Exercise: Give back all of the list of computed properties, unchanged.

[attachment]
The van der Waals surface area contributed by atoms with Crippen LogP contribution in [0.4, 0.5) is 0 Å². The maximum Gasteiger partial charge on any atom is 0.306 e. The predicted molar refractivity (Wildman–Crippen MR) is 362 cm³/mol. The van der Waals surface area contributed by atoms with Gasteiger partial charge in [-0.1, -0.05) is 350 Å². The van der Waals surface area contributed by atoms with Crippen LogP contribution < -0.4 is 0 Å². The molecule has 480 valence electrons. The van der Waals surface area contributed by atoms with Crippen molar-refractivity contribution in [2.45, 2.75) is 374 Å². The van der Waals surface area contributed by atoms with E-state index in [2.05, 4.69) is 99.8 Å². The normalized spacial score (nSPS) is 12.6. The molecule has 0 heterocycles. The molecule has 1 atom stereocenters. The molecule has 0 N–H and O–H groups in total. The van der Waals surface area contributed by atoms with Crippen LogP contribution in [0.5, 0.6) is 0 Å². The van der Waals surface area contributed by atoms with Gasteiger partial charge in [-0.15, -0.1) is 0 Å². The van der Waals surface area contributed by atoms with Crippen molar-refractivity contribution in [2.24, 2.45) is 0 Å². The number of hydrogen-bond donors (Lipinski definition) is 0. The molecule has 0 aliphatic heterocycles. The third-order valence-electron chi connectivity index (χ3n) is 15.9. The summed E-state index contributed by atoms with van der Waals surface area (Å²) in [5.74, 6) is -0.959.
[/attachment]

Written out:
The van der Waals surface area contributed by atoms with Crippen LogP contribution in [0.4, 0.5) is 0 Å². The maximum Gasteiger partial charge on any atom is 0.306 e. The predicted molar refractivity (Wildman–Crippen MR) is 362 cm³/mol. The van der Waals surface area contributed by atoms with Gasteiger partial charge in [-0.1, -0.05) is 350 Å². The van der Waals surface area contributed by atoms with Crippen LogP contribution < -0.4 is 0 Å². The molecule has 480 valence electrons. The van der Waals surface area contributed by atoms with Crippen molar-refractivity contribution in [2.45, 2.75) is 374 Å². The van der Waals surface area contributed by atoms with E-state index in [2.05, 4.69) is 99.8 Å². The normalized spacial score (nSPS) is 12.6. The molecule has 0 heterocycles. The molecule has 1 atom stereocenters. The molecule has 0 N–H and O–H groups in total. The van der Waals surface area contributed by atoms with Crippen LogP contribution in [0.5, 0.6) is 0 Å². The van der Waals surface area contributed by atoms with Gasteiger partial charge in [-0.15, -0.1) is 0 Å². The van der Waals surface area contributed by atoms with Crippen molar-refractivity contribution in [2.24, 2.45) is 0 Å². The number of hydrogen-bond donors (Lipinski definition) is 0. The molecule has 0 aliphatic heterocycles. The third-order valence-electron chi connectivity index (χ3n) is 15.9. The summed E-state index contributed by atoms with van der Waals surface area (Å²) in [5.74, 6) is -0.959.